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Wheat fertilizer recommendations
With 1 to 2 million acres planted annually, wheat is a major crop in Minnesota's agriculture. When diseases and other crop pests are not limiting, average yields continue to increase slowly with time. Adequate and efficient use of fertilizer has been a major contributor to this increase.
How N guidelines are calculated
The modern wheat grower receives more return for money spent on nitrogen (N) than any other nutrient. It is important to focus on using this nutrient as efficiently as possible.
When thinking about how much fertilizer N to apply, start with geography. For the western portion of the state where most of the wheat is grown, the soil NO_{3}^{}N test (soil samples collected to two feet) is the best and most accurate management tool for predicting the amount of fertilizer N to use. Use this soil test if wheat is grown in the shaded area of the state shown in Figure 1.
For the soil nitrate test, calculate the amount of fertilizer N required with the following equation:
N_{rec} = (2.5) (EY)  STN_{(024 in.)}  N_{Pc}
Where:
 EY = expected yield (bu./acre)
 STN = nitratenitrogen (NO_{3}^{}N) measured to a depth of 24 in. (lb./acre)
 N_{pc} = amount of N supplied by the previous legume crop (lb./acre).
Table 1 summarizes N credits.
Table 1 lists various crops that might precede wheat in a crop rotation. Use these credits when the soil nitrate test is used.
Table 1: Firstyear nitrogen credits
Previous crop  Firstyear nitrogen credit 

Soybean  20 lbs. of N per acre 
Edible beans, field peas  10 lbs. of N per acre 
Harvested alfalfa*: 4 to 5 plants per square foot  75 lbs. of N per acre 
Harvested alfalfa*: 2 to 3 plants per square foot  50 lbs. of N per acre 
Harvested alfalfa*: 1 to 2 plants per square foot  25 lbs. of N per acre 
Harvested alfalfa*: 1 or fewer plants per square foot  0 lbs. of N per acre 
Harvested red clover  35 lbs. of N per acre 
Sugarbeet: Yellow leaves  0 lbs. of N per acre 
Sugarbeet: Yellowgreen leaves  15 to 20 lbs. of N per acre 
Sugarbeet: Darkgreen leaves  60 to 70 lbs. of N per acre 
* Add 20 lbs. of N per acre to the listed credits if the third or fourth cutting wasn’t harvested.
Table 2 lists nitrogen credits for some forage legumes if wheat is planted two years after the legume.
Table 2: Secondyear nitrogen credits
Legume crop  Secondyear nitrogen credit 

Harvested alfalfa: 4 or more plants per square foot  35 lbs. of N per acre 
Harvested alfalfa (2 to 3 plants per square foot) and birdsfoot trefoil  25 lbs. of N per acre 
Red clover  20 lbs. of N per acre 
Fertilizer guidelines for eastern Minnesota
Table 3 summarizes nitrogen fertilizer guidelines for the eastern portion of the state. Use the fertilizer N guidelines for soils having a high organic matter content when wheat is grown is southeast Minnesota. This statement applies in Goodhue, Wabasha, Olmsted, Winona, Fillmore and Houston Counties.
The wheat crop can also use nitrogen supplied by legume crops if planted two years after the legume. Table 2 summarizes these nitrogen credits. Subtract these values from the N guidelines listed for crops in Group 2 in Table 3.
In a wheatsugar beet rotation, the wheat plant can use nitrogen from the decomposing sugar beet tops. Table 1 lists these N credits, which are based on the color of the sugar beet tops at harvest 1. If using the soil NO_{3}^{}N test, use the value for the right color nitrogen credit from the previous crop (N_{pc}) in the N guideline equation. If using Table 3, subtract the value for the appropriate color from the appropriate N guideline listed in the table.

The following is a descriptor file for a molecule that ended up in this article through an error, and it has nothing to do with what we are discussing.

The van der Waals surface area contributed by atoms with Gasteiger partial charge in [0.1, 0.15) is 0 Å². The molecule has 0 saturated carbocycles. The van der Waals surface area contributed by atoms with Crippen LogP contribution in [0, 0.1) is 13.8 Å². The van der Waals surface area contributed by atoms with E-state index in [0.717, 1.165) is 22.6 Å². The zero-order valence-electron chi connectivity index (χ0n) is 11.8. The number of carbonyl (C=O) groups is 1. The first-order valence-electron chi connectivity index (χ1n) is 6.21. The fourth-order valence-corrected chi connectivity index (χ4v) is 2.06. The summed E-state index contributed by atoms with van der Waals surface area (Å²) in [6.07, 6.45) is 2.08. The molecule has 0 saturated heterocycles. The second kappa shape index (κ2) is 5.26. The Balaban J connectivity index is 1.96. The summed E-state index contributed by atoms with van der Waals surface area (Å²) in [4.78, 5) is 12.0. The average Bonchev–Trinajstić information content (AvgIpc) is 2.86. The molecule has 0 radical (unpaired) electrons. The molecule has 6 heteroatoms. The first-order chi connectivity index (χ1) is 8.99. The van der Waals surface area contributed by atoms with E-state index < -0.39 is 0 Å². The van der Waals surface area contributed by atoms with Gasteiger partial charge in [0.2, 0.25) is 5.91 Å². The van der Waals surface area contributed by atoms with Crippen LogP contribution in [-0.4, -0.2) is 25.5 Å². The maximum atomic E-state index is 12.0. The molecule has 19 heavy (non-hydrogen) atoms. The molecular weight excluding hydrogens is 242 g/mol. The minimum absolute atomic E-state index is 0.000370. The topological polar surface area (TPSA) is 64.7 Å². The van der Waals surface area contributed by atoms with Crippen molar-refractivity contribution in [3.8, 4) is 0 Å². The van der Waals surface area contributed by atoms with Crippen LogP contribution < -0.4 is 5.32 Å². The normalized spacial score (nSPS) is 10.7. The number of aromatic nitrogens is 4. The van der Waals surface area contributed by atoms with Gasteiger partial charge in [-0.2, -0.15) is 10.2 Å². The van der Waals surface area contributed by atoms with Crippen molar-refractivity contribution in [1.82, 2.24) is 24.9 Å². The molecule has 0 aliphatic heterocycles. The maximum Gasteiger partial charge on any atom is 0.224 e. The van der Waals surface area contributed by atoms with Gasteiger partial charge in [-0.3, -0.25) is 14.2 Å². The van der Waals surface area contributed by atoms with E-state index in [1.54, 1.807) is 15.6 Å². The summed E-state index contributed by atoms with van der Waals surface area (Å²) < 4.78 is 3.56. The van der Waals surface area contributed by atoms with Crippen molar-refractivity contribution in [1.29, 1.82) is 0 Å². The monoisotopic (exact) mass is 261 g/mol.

In table 3, use these recommendations for wheat in when the soil NO_{3}^{}N test isn’t used.
Table 3: Nitrogen guidelines
Crop grown last Year  Crop grown last Year Organic matter level*  Expected yield: 4049 bushels per acre  Expected yield: 5059 bushels per acre  Expected yield: 6069 bushels per acre  Expected yield: 7079 bushels per acre  Expected yield: 80+ bushels per acre 

Alfalfa (4+ plants per square foot)  Low  0 lbs. of N per acre  30 lbs. of N per acre  55 lbs. of N per acre  80 lbs. of N per acre  95 lbs. of N per acre 
Alfalfa (4+ plants per square foot)  Medium and high  0 lbs. of N per acre  0 lbs. of N per acre  35 lbs. of N per acre  60 lbs. of N per acre  75 lbs. of N per acre 
Alfalfa (2 to 3 plants per square foot)  Low  10 lbs. of N per acre  35 lbs. of N per acre  60 lbs. of N per acre  85 lbs. of N per acre  100 lbs. of N per acre 
Alfalfa (2 to 3 plants per square foot)  Medium and high  0 lbs. of N per acre  15 lbs. of N per acre  40 lbs. of N per acre  65 lbs. of N per acre  80 lbs. of N per acre 
Soybeans Alfalfa (1 or fewer plants per square foot)  Low  60 lbs. of N per acre  85 lbs. of N per acre  110 lbs. of N per acre  135 lbs. of N per acre  150 lbs. of N per acre 
Soybeans Alfalfa (1 or fewer plants per square foot)  Medium and high  40 lbs. of N per acre  65 lbs. of N per acre  90 lbs. of N per acre  115 lbs. of N per acre  130 lbs. of N per acre 
Edible beans, field peas  Low  70 lbs. of N per acre  95 lbs. of N per acre  120 lbs. of N per acre  145 lbs. of N per acre  160 lbs. of N per acre 
Edible beans, field peas  Medium and high  50 lbs. of N per acre  75 lbs. of N per acre  100 lbs. of N per acre  125 lbs. of N per acre  140 lbs. of N per acre 
Group 1 crops (see below)  Low  30 lbs. of N per acre  55 lbs. of N per acre  80 lbs. of N per acre  105 lbs. of N per acre  110 lbs. of N per acre